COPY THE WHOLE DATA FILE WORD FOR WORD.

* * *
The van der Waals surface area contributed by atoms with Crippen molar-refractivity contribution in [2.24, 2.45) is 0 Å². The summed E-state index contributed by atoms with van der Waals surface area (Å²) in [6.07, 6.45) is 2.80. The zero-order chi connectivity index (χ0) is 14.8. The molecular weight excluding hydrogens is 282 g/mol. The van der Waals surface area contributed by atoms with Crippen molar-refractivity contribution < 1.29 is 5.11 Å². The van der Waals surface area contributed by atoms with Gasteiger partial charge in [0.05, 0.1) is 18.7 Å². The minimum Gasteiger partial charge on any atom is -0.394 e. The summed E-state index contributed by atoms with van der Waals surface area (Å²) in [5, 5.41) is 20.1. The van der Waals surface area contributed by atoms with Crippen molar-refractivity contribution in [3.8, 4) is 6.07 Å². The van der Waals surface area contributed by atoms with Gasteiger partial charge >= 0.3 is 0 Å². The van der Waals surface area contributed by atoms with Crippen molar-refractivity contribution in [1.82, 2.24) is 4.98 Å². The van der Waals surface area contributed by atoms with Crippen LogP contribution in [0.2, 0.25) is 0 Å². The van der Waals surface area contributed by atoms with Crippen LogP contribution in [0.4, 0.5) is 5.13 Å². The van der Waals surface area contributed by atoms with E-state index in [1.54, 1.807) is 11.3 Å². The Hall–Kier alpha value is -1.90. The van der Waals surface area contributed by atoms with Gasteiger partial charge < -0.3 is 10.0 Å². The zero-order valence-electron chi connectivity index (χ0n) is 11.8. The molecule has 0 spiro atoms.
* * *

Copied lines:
The van der Waals surface area contributed by atoms with Crippen molar-refractivity contribution in [2.24, 2.45) is 0 Å². The summed E-state index contributed by atoms with van der Waals surface area (Å²) in [6.07, 6.45) is 2.80. The zero-order chi connectivity index (χ0) is 14.8. The molecular weight excluding hydrogens is 282 g/mol. The van der Waals surface area contributed by atoms with Crippen molar-refractivity contribution < 1.29 is 5.11 Å². The van der Waals surface area contributed by atoms with Gasteiger partial charge in [0.05, 0.1) is 18.7 Å². The minimum Gasteiger partial charge on any atom is -0.394 e. The summed E-state index contributed by atoms with van der Waals surface area (Å²) in [5, 5.41) is 20.1. The van der Waals surface area contributed by atoms with Crippen molar-refractivity contribution in [3.8, 4) is 6.07 Å². The van der Waals surface area contributed by atoms with Gasteiger partial charge >= 0.3 is 0 Å². The van der Waals surface area contributed by atoms with Crippen molar-refractivity contribution in [1.82, 2.24) is 4.98 Å². The van der Waals surface area contributed by atoms with Crippen LogP contribution in [0.2, 0.25) is 0 Å². The van der Waals surface area contributed by atoms with Crippen LogP contribution in [0.4, 0.5) is 5.13 Å². The van der Waals surface area contributed by atoms with E-state index in [1.54, 1.807) is 11.3 Å². The Hall–Kier alpha value is -1.90. The van der Waals surface area contributed by atoms with Gasteiger partial charge < -0.3 is 10.0 Å². The zero-order valence-electron chi connectivity index (χ0n) is 11.8. The molecule has 0 spiro atoms.